Carl Möhner co-stars as Dr Carl Romek, a Polish anaesthetist who is something of an outsider from 'The Pack' (the title of the novel by John Rowan Wilson that this film is based on) whom Selwood takes pity on and becomes rather friendly with. It's clear from the off that Romek is a troubled individual; he has a tragic past thanks to his time in a concentration camp and has a habit of staring off into the distance with a faraway look in his eyes as he talks about himself, so it comes as no surprise when his former girlfriend (Brenda Bruce) reveals to Selwood that Romek is a dope-fiend, hooked on barbiturates since an accident in the camp during the war. He assures Selwood he is clean, but it's a lie and the pair enter theatre to operate on a patient, leading to devastating consequences that threaten to tear Selwood and Pamela apart...
Behind The Mask may be a trifle stiff and dated looking (not helped by the green tinge to the antiquated colour film) but its exploration of medical surgery and the old boys network/'the pack' feels suitably and worryingly authentic. It's certainly more believable and interesting than any current episode of Holby City! Of particular interest is a scene which features an example of early open-heart surgery, though quite why the observation camera prefers to concentrate on the perspiring brow of Redgrave rather than what his hands are actually doing makes a mockery of the realistic edge much of the film is striving for.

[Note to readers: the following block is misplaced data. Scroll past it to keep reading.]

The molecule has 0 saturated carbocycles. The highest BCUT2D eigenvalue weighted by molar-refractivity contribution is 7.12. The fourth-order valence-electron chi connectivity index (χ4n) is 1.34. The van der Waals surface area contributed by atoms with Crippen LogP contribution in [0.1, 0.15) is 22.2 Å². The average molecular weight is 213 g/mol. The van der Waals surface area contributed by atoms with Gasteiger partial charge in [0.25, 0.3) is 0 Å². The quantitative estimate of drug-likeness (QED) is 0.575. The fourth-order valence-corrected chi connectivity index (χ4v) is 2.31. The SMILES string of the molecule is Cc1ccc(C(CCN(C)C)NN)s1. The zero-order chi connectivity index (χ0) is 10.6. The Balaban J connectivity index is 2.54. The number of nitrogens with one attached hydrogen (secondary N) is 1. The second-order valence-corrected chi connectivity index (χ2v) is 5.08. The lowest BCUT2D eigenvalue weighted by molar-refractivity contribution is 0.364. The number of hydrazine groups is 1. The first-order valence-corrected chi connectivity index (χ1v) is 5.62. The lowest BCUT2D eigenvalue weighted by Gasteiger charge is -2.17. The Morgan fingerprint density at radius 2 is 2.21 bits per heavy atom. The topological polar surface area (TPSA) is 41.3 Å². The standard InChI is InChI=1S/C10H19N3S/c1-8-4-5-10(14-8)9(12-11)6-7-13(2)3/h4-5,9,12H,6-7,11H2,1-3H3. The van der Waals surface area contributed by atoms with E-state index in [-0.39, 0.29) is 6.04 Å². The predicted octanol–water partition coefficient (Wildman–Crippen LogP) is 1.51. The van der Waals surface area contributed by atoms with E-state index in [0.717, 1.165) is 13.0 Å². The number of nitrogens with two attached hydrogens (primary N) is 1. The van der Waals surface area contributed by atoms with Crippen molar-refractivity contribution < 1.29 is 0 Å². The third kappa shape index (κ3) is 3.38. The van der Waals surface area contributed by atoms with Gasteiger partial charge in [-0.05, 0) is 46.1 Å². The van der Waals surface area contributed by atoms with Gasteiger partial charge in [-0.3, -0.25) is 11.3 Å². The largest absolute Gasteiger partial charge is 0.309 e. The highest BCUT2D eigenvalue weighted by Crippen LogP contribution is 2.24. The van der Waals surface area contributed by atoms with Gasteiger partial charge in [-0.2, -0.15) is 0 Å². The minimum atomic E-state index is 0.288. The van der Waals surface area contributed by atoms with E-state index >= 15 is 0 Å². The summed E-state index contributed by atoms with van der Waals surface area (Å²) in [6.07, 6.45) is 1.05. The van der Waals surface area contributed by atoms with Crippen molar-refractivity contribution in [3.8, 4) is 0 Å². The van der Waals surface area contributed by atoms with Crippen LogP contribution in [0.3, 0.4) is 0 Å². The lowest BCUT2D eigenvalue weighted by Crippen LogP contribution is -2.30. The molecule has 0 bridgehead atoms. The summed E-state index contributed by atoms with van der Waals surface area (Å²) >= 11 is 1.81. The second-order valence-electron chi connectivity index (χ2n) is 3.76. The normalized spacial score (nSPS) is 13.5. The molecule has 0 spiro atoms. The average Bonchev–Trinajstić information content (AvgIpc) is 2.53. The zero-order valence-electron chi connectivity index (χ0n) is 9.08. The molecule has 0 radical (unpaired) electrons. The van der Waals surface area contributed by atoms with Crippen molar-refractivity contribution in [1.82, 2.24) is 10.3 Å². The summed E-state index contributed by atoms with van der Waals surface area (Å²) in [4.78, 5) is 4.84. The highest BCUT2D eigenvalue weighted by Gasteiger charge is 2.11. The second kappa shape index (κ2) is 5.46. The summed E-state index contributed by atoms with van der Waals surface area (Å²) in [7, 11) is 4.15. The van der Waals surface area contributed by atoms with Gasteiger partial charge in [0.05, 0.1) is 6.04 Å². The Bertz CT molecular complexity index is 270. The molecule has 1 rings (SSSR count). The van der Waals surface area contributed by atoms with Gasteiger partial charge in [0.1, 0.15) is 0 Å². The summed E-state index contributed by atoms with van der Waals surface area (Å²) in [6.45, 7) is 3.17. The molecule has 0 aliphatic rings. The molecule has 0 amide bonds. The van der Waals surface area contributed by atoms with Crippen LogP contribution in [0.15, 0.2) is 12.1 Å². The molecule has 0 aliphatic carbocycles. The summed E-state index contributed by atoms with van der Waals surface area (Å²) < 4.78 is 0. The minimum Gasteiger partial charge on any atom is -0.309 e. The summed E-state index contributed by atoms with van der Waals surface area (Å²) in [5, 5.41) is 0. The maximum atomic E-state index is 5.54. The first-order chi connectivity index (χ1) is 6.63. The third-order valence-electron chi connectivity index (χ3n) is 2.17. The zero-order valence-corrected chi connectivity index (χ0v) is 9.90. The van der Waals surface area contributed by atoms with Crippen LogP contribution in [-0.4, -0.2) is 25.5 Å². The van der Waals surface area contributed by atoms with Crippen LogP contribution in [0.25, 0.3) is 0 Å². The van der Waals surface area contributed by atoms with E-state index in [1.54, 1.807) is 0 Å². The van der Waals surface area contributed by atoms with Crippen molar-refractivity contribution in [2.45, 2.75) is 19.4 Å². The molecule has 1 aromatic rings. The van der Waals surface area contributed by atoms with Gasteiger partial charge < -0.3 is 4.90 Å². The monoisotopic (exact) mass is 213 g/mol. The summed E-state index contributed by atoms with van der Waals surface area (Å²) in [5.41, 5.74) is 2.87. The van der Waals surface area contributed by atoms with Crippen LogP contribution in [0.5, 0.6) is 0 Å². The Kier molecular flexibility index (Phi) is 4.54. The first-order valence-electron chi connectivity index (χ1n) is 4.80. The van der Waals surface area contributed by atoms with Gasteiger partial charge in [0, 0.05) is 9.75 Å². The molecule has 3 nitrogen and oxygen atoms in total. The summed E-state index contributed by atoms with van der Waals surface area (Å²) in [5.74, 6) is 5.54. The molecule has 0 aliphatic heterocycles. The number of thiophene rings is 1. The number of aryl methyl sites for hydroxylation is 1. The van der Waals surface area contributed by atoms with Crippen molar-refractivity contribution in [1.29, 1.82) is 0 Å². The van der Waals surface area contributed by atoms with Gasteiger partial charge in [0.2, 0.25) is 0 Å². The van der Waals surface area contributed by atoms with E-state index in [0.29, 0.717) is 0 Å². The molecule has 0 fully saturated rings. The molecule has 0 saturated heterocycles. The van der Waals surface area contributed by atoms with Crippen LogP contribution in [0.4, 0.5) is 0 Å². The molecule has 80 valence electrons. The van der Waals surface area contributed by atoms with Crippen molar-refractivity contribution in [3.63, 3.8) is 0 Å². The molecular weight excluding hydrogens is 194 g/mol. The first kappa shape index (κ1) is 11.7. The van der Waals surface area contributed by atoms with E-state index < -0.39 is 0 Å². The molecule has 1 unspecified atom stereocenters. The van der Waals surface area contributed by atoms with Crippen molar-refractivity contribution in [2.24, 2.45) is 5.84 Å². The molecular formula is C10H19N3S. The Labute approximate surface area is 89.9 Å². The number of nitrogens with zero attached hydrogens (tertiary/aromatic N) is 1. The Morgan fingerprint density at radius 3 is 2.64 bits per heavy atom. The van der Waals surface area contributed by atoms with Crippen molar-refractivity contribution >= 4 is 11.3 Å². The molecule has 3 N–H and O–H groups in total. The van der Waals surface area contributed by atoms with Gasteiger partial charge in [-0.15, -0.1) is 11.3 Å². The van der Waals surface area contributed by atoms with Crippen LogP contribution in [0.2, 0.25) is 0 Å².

It's rather lovely to see Michael and Vanessa Redgrave playing opposite each other, replicating their real life father and daughter relationship. Indeed there's a great cast on display here overall, even though some of them have very little to do (hello, Lionel Jeffries) I especially liked Ian Bannen as a whitecoat forever cadging cigarettes off his colleagues. Oh and eagle eyed viewers will spot a certain William Roache aka Ken Barlow pacing around, pulling on cigarettes in a couple of early scenes as a young doctor. I may be wrong but I think this might be his only other credit aside from Coronation Street which he has been in since the very first episode in 1960.
Kudos too for realistically conveying the ethnic diversity inherent within the British medical world and how the NHS welcomed immigrants from the commonwealth and the like because of their talents and dedication; something which has stupidly come under threat thanks to the Brexit vote.